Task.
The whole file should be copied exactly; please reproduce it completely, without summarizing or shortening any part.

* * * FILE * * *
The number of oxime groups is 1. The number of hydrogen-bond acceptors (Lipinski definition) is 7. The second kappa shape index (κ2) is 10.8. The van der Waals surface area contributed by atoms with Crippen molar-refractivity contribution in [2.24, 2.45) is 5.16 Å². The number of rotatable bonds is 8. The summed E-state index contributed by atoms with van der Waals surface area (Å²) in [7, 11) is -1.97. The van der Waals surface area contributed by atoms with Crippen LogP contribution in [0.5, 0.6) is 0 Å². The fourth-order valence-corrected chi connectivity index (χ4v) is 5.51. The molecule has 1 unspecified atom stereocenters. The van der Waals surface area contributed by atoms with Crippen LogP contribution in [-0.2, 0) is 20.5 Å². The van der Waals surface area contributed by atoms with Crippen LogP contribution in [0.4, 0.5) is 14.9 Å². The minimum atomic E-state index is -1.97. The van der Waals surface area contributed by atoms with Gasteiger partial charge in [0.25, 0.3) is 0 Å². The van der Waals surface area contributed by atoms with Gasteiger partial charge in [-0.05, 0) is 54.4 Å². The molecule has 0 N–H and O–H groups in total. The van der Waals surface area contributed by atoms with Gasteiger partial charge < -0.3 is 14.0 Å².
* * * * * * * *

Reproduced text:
The number of oxime groups is 1. The number of hydrogen-bond acceptors (Lipinski definition) is 7. The second kappa shape index (κ2) is 10.8. The van der Waals surface area contributed by atoms with Crippen molar-refractivity contribution in [2.24, 2.45) is 5.16 Å². The number of rotatable bonds is 8. The summed E-state index contributed by atoms with van der Waals surface area (Å²) in [7, 11) is -1.97. The van der Waals surface area contributed by atoms with Crippen LogP contribution in [0.5, 0.6) is 0 Å². The fourth-order valence-corrected chi connectivity index (χ4v) is 5.51. The molecule has 1 unspecified atom stereocenters. The van der Waals surface area contributed by atoms with Crippen LogP contribution in [-0.2, 0) is 20.5 Å². The van der Waals surface area contributed by atoms with Crippen LogP contribution in [0.4, 0.5) is 14.9 Å². The minimum atomic E-state index is -1.97. The van der Waals surface area contributed by atoms with Gasteiger partial charge in [0.25, 0.3) is 0 Å². The van der Waals surface area contributed by atoms with Gasteiger partial charge in [-0.05, 0) is 54.4 Å². The molecule has 0 N–H and O–H groups in total. The van der Waals surface area contributed by atoms with Gasteiger partial charge < -0.3 is 14.0 Å².